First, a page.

On Thursday night, Elon Musk shed some light on how The Boring Company plans to start dealing with California’s “soul-destroying traffic.” During a Q&A session at the Leo Baeck Temple in Los Angeles, the tech mogul made it clear that he’s determined to carve another proof-of-concept tunnel spanning 2.7 miles parallel to a major highway in the LA-area. This would allow the company to lay the groundwork for a “personalized mass transit” system, which supposedly could get 16 people per pod from Downtown LA to Los Angeles International Airport in eight minutes. Not so boring after all.
But there are two big things standing in Musk’s way: “600 pages” of permits and gaining the support of the general public. His solution: Probably a whole lot more Q&As and public relations appearances in the hopes of buddying up to the city, county, and state officials that will be deciding the fate of this proposed tunnel. Slightly more boring.
“Sometimes people wonder, ‘Hey are they just going and building this crazy tunnel and nobody is even looking at it and they’re seeking exemption from all oversite?’ That is not the case, there are a zillion permits that need to be approved for this tunnel,” says Musk.
The Boring Company has already secured a partnership with the Los Angeles County Metropolitan Transportation Authority. The announcement was made on LA Metro’s Twitter and was shared by Musk hours before the Q&A session. This eliminated the concern that the tunneling company’s plans would interfere with LA Metro’s own plans to construct a subway channel.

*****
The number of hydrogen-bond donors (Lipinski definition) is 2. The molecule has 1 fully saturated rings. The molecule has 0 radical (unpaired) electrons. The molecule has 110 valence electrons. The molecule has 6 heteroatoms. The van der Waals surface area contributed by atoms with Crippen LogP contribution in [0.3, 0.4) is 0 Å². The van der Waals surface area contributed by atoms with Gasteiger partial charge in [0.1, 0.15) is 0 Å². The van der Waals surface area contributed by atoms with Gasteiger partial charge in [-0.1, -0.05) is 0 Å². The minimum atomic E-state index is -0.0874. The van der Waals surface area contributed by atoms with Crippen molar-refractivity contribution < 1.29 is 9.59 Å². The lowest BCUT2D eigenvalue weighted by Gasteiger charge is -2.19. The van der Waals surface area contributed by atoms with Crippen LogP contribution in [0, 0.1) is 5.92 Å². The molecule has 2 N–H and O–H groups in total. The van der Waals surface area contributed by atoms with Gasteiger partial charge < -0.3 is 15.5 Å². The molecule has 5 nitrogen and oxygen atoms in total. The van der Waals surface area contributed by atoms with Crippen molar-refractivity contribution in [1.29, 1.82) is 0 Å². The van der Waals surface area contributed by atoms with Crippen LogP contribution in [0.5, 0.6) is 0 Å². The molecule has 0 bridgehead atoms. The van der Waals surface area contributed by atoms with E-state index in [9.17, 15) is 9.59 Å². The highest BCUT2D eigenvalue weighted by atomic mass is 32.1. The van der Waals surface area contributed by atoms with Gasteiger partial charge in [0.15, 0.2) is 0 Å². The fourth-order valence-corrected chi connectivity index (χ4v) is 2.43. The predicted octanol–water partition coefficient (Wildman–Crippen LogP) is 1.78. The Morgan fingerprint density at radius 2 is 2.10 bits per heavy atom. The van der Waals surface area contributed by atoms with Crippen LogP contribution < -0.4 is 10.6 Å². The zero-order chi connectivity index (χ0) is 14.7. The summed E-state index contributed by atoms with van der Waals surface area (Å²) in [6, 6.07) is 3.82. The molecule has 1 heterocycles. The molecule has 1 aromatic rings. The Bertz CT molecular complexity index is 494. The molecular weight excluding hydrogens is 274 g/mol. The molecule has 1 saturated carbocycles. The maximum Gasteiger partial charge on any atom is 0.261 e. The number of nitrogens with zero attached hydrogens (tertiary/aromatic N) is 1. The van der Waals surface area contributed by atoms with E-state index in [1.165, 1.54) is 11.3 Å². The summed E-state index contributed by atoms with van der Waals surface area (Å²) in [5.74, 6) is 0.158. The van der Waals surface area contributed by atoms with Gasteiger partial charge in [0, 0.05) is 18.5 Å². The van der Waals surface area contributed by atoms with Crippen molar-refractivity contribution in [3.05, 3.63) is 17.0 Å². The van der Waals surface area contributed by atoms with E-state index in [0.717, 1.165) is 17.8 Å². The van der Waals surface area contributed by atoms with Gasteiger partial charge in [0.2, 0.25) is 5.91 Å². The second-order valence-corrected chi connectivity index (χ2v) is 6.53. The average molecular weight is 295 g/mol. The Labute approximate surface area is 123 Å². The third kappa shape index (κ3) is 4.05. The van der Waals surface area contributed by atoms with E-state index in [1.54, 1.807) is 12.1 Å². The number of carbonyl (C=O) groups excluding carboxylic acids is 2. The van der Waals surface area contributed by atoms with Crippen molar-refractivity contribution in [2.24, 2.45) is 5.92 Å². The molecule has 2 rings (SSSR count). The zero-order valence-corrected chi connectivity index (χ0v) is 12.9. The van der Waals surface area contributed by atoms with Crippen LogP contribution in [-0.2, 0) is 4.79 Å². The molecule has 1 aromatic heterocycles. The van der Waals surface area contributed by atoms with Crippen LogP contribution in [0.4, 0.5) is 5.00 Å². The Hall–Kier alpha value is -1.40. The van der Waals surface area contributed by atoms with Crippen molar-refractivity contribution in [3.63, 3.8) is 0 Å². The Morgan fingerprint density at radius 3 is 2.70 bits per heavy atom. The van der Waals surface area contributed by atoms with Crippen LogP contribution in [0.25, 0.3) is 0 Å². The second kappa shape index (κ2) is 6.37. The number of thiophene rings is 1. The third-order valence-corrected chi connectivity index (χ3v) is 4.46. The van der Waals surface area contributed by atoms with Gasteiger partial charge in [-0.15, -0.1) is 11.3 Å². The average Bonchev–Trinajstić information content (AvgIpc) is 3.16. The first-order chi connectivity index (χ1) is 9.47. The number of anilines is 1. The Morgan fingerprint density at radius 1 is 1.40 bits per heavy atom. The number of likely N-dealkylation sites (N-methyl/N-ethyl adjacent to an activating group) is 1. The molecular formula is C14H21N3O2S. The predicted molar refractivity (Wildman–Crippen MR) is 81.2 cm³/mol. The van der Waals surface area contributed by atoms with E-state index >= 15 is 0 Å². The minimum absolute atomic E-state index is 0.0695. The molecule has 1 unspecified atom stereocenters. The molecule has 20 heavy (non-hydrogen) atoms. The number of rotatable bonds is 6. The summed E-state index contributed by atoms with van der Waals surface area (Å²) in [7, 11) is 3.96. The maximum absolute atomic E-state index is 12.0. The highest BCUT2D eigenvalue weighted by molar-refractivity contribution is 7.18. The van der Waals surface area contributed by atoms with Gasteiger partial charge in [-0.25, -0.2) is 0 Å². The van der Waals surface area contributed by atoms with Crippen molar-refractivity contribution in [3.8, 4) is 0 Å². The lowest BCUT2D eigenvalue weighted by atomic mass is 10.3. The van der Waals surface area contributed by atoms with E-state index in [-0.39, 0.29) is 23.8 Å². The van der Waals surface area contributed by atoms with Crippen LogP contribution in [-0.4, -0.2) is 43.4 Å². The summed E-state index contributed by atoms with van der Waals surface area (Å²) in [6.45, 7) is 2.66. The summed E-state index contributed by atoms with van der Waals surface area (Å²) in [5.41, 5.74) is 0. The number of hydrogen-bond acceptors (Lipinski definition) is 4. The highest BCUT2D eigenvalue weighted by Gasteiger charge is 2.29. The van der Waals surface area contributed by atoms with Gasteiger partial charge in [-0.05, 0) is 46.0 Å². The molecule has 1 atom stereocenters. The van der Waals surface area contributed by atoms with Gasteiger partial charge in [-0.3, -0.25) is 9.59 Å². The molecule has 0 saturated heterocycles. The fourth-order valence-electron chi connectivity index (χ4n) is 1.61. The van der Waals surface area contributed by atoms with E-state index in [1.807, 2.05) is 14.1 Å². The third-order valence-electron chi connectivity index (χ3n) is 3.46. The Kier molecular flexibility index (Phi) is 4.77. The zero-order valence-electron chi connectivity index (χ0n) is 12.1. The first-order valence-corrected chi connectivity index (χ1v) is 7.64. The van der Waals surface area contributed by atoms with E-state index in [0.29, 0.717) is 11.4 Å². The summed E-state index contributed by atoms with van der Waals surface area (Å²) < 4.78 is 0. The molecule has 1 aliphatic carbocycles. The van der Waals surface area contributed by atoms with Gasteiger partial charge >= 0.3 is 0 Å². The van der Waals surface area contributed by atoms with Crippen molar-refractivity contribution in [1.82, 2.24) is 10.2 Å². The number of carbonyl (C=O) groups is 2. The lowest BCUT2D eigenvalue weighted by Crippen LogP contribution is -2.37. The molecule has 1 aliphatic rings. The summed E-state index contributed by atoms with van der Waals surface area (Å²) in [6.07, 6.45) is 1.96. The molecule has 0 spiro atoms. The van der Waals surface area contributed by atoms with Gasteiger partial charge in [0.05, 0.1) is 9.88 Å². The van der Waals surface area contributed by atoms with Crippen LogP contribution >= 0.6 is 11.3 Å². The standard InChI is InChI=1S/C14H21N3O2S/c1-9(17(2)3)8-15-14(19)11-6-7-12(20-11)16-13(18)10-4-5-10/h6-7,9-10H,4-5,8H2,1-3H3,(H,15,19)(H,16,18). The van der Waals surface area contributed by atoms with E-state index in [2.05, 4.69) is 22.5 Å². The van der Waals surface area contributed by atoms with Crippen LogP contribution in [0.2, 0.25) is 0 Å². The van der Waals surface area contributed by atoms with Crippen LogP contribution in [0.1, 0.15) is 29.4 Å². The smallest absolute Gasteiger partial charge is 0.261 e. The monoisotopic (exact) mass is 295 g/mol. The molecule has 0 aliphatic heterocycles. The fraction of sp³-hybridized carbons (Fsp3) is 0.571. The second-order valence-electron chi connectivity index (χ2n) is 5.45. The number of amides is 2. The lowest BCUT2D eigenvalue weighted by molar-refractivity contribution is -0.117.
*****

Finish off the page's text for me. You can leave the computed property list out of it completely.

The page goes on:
These are the types of relations The Boring Company will need to continue to cultivate in order to make its vision of an “underground multilevel car system” a reality. But attempts to streamline this project have been met with resistance from local neighborhood groups.
Two organizations have filed a joint lawsuit alleging that the local government violated state law when it exempted the Boring Company’s 2.7-mile tunnel from an environmental safety review under the California Environmental Quality Act (CEQA).
Musk mentioned up how “safe” and “quiet” the company’s tunneling activities are multiple times throughout the session as if he was reassuring the 750 people in attendance and the thousands watching online. But nothing summed up what Musk was trying to get at with this community center meeting more than his closing statement.
“[This] could only happen with public support. So if we could ask for your support that would be great. I really appreciate it,” he said.
It seems like the future of the Boring Company’s next test tunnel lies squarely on how well Musk can finesse his PR connections. Not exactly rocket science, but maybe a little harder than just digging a hole.